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on 21 October 2007
Pocahontas, produced by Jetlag Productions and distributed in the United States by Goodtimes Entertainment is one of the many titles in the collection of "collectible classics" from the studio. No, this is not the Walt Disney Pictures film released a year later and no I did not view this by mistake. Quite frankly, I am very glad that this version of the story of Pocahontas is very different from Disney's, which was probably one of the most ridiculous, silly and childish stories to ever come from the studio. Despite being marketed towards younger children instead of a "general" audience, this version of Pocahontas is much more realistic than Disney's "fantasy" take on the legend. The weakest thing here will probably be the quality of animation, which is rather weak, something that I've come to expect from Jetlag Productions' films, but something that will not bother me if the story being told is a good one.

Pocahontas is based on the true story of the young Indian princess, who's claim to fame was the noble act of keeping the peace between her tribe and the arriving settlers in the seventeenth century. The young Pocahontas, daughter of the Indian chief Powhatan, is playing in the grassy fields near the shore when she is shocked to see strange pale-faced men arriving aboard ships. Surprised and scared, Pocahontas quickly runs to her father's and her tribe's protection when one of the settlers attempts to question her. A number of the Indians, some of which had had terrible experiences with white men in the past, instantly consider the new arrivals enemies to the whole tribe. On the other hand, Powhatan will take no action against the white men and asks his tribe, as well as his daughter to simply stay away from them until they know what they're up to. As she plays with her friends, Pocahontas takes her father's advice and stays away from the white men, until one day, she meets with the captain John Smith. Though a bit scared at first, the two soon become good friends, which slowly turns into the birth of peace between the two groups of people. However, some members of both groups are not happy with the strangers and wish to do away with them. Fall slowly turns into a hard winter and food starts to become scarce; the men and women will have to put aside their fears and prejudice and learn to cooperate with each other in order for all to survive the cold, harsh season. Luckily for them, Pocahontas is wise beyond her years and a good young leader in the road to success and peace.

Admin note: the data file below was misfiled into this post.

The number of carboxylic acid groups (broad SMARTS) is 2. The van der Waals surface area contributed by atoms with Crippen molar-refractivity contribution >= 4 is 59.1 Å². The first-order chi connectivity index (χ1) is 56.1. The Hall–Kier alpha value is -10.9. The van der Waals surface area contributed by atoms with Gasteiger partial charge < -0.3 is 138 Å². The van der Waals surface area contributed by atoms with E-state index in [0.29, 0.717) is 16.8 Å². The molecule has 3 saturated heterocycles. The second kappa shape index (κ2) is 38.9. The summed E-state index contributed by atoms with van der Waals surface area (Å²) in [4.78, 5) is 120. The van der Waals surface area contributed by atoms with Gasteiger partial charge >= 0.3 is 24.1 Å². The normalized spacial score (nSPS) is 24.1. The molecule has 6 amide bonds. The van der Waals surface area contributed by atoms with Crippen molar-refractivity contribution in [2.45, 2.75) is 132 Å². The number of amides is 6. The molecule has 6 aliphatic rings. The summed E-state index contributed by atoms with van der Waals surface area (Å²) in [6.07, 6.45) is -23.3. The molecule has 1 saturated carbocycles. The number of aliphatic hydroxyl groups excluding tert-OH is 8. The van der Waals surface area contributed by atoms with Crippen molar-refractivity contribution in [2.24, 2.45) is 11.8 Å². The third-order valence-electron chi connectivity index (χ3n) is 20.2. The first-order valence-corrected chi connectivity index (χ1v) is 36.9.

Once again, the animation in this film is rather weak and does definitely not compare to Disney's version. In terms of story and characters, however, it easily outdoes the Disney counterpart. The story is a serious and well told one, whether it is historically accurate or not. There's no "listen with your heart" as the key to another's language, no silly animal sidekicks, no out-of-place romance, no cardboard characters, no wise Grandmother Willow, no overcoming of greed at the sight of true love... in other words, there's no fairy tale elements here. This is a story of friendship and survival and it is perfect for little children. In terms of music, Jetlag Productions' Pocahontas has its own fair share of good, catchy songs. The opening (and closing) theme, "Land of Pocahontas" is a great, catchy song with good a rhythm that nicely opens the door into a new land; "Enemy or Friend", the Indians' song expressing the confusion regarding the intentions of the arriving settlers is another, slower, great song. Finally, "Princess of Peace" retells some of the important events of Pocahontas' childhood through song and music, but to me this was definitely the weakest of all three songs, not bad, but not as memorable or enjoyable as the other two. Unlike Jetlag Productions' The Hunchback of Notre Dame (1996) or Jungle Book (1995), I will definitely recommend this film for young children and to any adults disappointed by the historical inaccuracies and out-of-place fairy tale elements of Disney's film, as well as to any broad-minded adults looking for an enjoyable 45-minute animated adventure with weaker animation. Highly recommended!
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on 9 August 2014
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